When the legal system makes your business model a shaky one, change the model.
That’s a shift online lender Lending Club is mulling over — one in which the firm may have to forgo at least some of its revenues in an effort to keep making loans and not running afoul of state usury laws.
As noted by The Wall Street Journal, the firm makes loans that are at least somewhat above levels seen at state interest caps, often in tandem with bank agreements. But a legal challenge looms in the form of a recent federal-level court ruling, and if the ruling — Madden v. Midland Funding LLC — reshapes the lending landscape, the state-level interest rate caps would hold. WSJ notes that the ruling is at least one reason why the company’s shares have been sliced nearly in half in a little over a year since the firm’s initial public offering.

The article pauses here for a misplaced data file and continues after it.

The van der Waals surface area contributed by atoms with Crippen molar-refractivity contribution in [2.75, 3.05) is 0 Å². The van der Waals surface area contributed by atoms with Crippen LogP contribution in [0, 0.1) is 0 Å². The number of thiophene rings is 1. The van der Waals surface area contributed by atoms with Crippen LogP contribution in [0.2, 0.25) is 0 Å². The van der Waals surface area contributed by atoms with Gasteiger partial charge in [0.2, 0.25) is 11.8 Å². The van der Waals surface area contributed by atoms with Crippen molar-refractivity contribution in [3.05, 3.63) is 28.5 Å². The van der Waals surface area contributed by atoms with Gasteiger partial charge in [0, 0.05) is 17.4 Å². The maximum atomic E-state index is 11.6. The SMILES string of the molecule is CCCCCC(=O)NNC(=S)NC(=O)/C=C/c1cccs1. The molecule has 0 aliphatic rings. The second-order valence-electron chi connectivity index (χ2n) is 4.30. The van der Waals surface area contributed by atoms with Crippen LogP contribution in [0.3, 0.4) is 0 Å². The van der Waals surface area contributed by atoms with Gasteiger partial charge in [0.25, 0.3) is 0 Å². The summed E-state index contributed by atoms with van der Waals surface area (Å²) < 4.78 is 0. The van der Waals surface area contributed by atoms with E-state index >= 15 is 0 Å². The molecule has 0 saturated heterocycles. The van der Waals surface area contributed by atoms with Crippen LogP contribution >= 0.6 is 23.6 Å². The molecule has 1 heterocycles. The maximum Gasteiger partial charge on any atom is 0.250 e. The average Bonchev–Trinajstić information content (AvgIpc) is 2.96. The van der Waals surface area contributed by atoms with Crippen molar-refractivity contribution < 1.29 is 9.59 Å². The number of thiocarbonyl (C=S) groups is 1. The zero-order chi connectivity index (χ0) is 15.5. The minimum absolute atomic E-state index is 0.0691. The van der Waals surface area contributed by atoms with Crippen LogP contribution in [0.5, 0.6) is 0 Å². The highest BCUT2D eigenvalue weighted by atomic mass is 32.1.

Under the Madden decision, which was handed down through the Second U.S. Circuit Court of Appeals, a debt collector was ruled unable to collect payment on loans it bought from a bank that stood above a state cap. The debt collector, Midland Funding, has appealed the case all the way up to the United States Supreme Court, where it has yet to be decided if the case will be heard. In the case of the Madden decision, banks can lose the protection they have not to adhere to state lending laws, and this led, at least in part, to the Lending Club model shift.
Lending Club said Friday (Feb. 26) that it will boost the fees paid out to WebBank, which is owned by Steel Partners Holdings. WSJ noted that the conglomerate will “have its financial interests tied more to the repayment of the loan” because the fee gets paid out in installments that would end if the loan is not repaid on time. The company has also been in the midst of raising rates it charges to borrowers. Servicing fees have averaged about 66 basis points on loans, with 10 percent of its loans made in jurisdictions tied to the Madden case and 12.5 percent of its loan portfolio operating above state usury limits.